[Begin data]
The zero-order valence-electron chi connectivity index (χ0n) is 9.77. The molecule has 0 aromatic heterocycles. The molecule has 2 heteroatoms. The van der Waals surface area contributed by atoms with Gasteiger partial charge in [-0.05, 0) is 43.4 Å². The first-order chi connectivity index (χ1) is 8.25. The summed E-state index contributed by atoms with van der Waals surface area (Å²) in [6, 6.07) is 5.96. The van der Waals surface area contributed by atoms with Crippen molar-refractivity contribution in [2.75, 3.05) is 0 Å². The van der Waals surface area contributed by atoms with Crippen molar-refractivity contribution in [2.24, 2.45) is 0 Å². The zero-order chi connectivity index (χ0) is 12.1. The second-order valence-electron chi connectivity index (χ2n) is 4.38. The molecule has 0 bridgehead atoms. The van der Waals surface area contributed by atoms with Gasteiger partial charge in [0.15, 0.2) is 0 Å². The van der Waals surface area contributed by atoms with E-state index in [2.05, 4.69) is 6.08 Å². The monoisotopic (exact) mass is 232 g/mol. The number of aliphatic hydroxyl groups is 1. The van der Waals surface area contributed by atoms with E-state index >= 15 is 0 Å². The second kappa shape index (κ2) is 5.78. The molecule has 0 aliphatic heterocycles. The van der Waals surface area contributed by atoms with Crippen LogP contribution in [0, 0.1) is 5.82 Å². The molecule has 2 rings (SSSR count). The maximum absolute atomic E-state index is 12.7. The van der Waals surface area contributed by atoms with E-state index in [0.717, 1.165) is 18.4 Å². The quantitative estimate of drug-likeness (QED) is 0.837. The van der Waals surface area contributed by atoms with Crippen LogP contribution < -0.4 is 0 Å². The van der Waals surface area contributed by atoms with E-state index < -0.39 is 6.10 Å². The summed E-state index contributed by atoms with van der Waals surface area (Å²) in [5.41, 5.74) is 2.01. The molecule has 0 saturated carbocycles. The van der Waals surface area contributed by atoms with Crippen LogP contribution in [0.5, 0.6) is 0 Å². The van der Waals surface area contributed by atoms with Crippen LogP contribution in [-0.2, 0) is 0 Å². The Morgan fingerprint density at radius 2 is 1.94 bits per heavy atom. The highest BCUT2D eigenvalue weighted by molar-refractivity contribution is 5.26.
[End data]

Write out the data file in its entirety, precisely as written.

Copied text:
The zero-order valence-electron chi connectivity index (χ0n) is 9.77. The molecule has 0 aromatic heterocycles. The molecule has 2 heteroatoms. The van der Waals surface area contributed by atoms with Gasteiger partial charge in [-0.05, 0) is 43.4 Å². The first-order chi connectivity index (χ1) is 8.25. The summed E-state index contributed by atoms with van der Waals surface area (Å²) in [6, 6.07) is 5.96. The van der Waals surface area contributed by atoms with Crippen molar-refractivity contribution in [2.75, 3.05) is 0 Å². The van der Waals surface area contributed by atoms with Crippen molar-refractivity contribution in [2.24, 2.45) is 0 Å². The zero-order chi connectivity index (χ0) is 12.1. The second-order valence-electron chi connectivity index (χ2n) is 4.38. The molecule has 0 bridgehead atoms. The van der Waals surface area contributed by atoms with Gasteiger partial charge in [0.15, 0.2) is 0 Å². The van der Waals surface area contributed by atoms with E-state index in [2.05, 4.69) is 6.08 Å². The monoisotopic (exact) mass is 232 g/mol. The number of aliphatic hydroxyl groups is 1. The van der Waals surface area contributed by atoms with E-state index >= 15 is 0 Å². The second kappa shape index (κ2) is 5.78. The molecule has 0 aliphatic heterocycles. The van der Waals surface area contributed by atoms with Crippen LogP contribution in [0, 0.1) is 5.82 Å². The molecule has 2 rings (SSSR count). The maximum absolute atomic E-state index is 12.7. The van der Waals surface area contributed by atoms with E-state index in [0.717, 1.165) is 18.4 Å². The quantitative estimate of drug-likeness (QED) is 0.837. The van der Waals surface area contributed by atoms with Crippen LogP contribution < -0.4 is 0 Å². The van der Waals surface area contributed by atoms with E-state index < -0.39 is 6.10 Å². The summed E-state index contributed by atoms with van der Waals surface area (Å²) in [5.41, 5.74) is 2.01. The molecule has 0 saturated carbocycles. The van der Waals surface area contributed by atoms with Crippen LogP contribution in [0.5, 0.6) is 0 Å². The van der Waals surface area contributed by atoms with Crippen LogP contribution in [-0.2, 0) is 0 Å². The Morgan fingerprint density at radius 2 is 1.94 bits per heavy atom. The highest BCUT2D eigenvalue weighted by molar-refractivity contribution is 5.26.